Braye's mother, Gladys Whitley, who died in 2000, was the house's last occupant.

Westmoreland said the house is a "capsule of history" whose historic stature is enhanced by its unusual succession of owners.

"Each owner made a significant contribution to Plymouth and to the whole notion of American striving and attainment," Westmoreland said.

The two-story wood-frame house overlooking the Roanoke River was built in 1814 by physician Julian Picot, a Frenchman who is thought to have come to the settlement that is now Plymouth in the 1780s after being shipwrecked on Ocracoke Island. Picot arrived in Plymouth at about the same time the town was established in 1787. Plymouth was incorporated in 1807, only seven years before Picot bought a lot at the corner of West Main and Monroe streets where he built the house.

Plymouth, located about six miles upstream from where the Roanoke River empties into the Albemarle Sound, became one of North Carolina's busiest ports after the nearby Dismal Swamp Canal opened in 1805. Ships loaded at Plymouth traveled down the Roanoke, across the Albemarle Sound, and through the canal to the deepwater port about 100 miles away at Norfolk, Virginia.

In 1844 the title to the house and lot was transferred to Robert Armistead, a Plymouth merchant. Robert Armistead died in 1857, but his brother Thomas lived in the house until after the Civil War. Plymouth saw heavy fighting during the war, and Thomas Armistead's house was one of only a handful of buildings that weren't heavily damaged or destroyed before the war ended in 1865.

Local oral history has long linked the house to the Underground Railroad that helped escaped slaves in the Antebellum South find their way to freedom. But some historians challenge that theory because the 1850 Census indicates that both Armistead brothers owned slaves.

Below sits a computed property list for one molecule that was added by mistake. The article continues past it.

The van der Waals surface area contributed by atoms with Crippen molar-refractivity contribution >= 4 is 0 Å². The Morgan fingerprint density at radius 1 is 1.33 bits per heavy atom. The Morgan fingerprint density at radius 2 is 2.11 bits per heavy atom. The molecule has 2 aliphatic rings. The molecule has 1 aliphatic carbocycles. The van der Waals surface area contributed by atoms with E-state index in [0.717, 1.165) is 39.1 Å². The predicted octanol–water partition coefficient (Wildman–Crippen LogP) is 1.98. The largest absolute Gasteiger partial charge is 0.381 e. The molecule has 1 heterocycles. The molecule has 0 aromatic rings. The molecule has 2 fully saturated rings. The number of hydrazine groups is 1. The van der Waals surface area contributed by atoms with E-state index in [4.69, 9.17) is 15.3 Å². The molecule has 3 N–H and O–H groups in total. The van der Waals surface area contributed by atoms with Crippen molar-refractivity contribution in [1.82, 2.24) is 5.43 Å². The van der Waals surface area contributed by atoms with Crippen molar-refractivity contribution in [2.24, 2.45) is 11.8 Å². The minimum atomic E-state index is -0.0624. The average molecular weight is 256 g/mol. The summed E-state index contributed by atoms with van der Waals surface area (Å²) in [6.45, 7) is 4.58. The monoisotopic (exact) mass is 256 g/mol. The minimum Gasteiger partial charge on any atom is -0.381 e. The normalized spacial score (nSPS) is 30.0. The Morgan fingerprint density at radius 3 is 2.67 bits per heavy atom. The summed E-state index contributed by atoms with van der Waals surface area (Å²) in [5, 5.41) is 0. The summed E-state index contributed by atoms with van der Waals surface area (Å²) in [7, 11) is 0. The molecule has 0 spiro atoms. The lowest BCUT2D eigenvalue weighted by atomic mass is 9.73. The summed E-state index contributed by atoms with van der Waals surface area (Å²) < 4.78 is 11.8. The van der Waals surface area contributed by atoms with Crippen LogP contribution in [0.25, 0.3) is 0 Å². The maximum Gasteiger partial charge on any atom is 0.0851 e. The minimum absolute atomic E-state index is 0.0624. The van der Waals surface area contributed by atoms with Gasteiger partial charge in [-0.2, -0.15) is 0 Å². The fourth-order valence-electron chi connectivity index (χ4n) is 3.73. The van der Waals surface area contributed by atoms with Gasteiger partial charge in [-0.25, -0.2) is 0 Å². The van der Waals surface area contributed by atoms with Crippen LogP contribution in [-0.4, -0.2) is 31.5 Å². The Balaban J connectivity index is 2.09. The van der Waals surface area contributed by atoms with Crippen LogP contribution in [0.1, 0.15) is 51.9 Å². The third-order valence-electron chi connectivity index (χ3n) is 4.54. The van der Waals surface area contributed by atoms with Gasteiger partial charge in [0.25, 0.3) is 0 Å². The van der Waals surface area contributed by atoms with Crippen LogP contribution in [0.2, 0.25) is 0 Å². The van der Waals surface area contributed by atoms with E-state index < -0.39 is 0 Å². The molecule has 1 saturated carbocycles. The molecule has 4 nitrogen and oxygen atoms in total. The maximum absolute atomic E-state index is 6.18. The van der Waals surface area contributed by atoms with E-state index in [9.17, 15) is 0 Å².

Thomas Armistead's house was sold at a public auction in 1886 to William H. Hampton. The house stayed in the Hampton family until 1913, when it was bought by Jane Brinkley. The following year, Brinkley sold the house to Reuben Pettiford, an African-American brick mason.

Westmoreland, the historian, noted that this transaction in which a white owner sold a house to a black buyer was very unusual in 1914.

Reuben Pettiford died in 1916, but his descendants still own the house. The fact that the house has stayed in the hands of an African-American family for nearly a century and was used as a boarding house and hotel for blacks during the so-called "Jim Crow" era of segregation also is historically significant, Westmoreland said.

"We are delighted that the Braye family has decided to make this huge contribution to our effort to improve downtown Plymouth," said Willie Drye, chairman of Plymouth's Small Town Main Street Committee. "The Picot-Armistead-Pettiford House is one of North Carolina's most historic buildings, and the restoration of this great old house as a museum of African-American history and culture will be a milestone for our downtown commercial district. This will be a wonderful addition to our collection of museums focusing on Plymouth's rich maritime, Civil War and natural histories."

The Small Town Main Street Committee will immediately launch a fund-raising effort to put a new roof on the house and stabilize the historic structure, Drye said. Advisors from the North Carolina Department of Cultural Resources will help plan the roof, he said.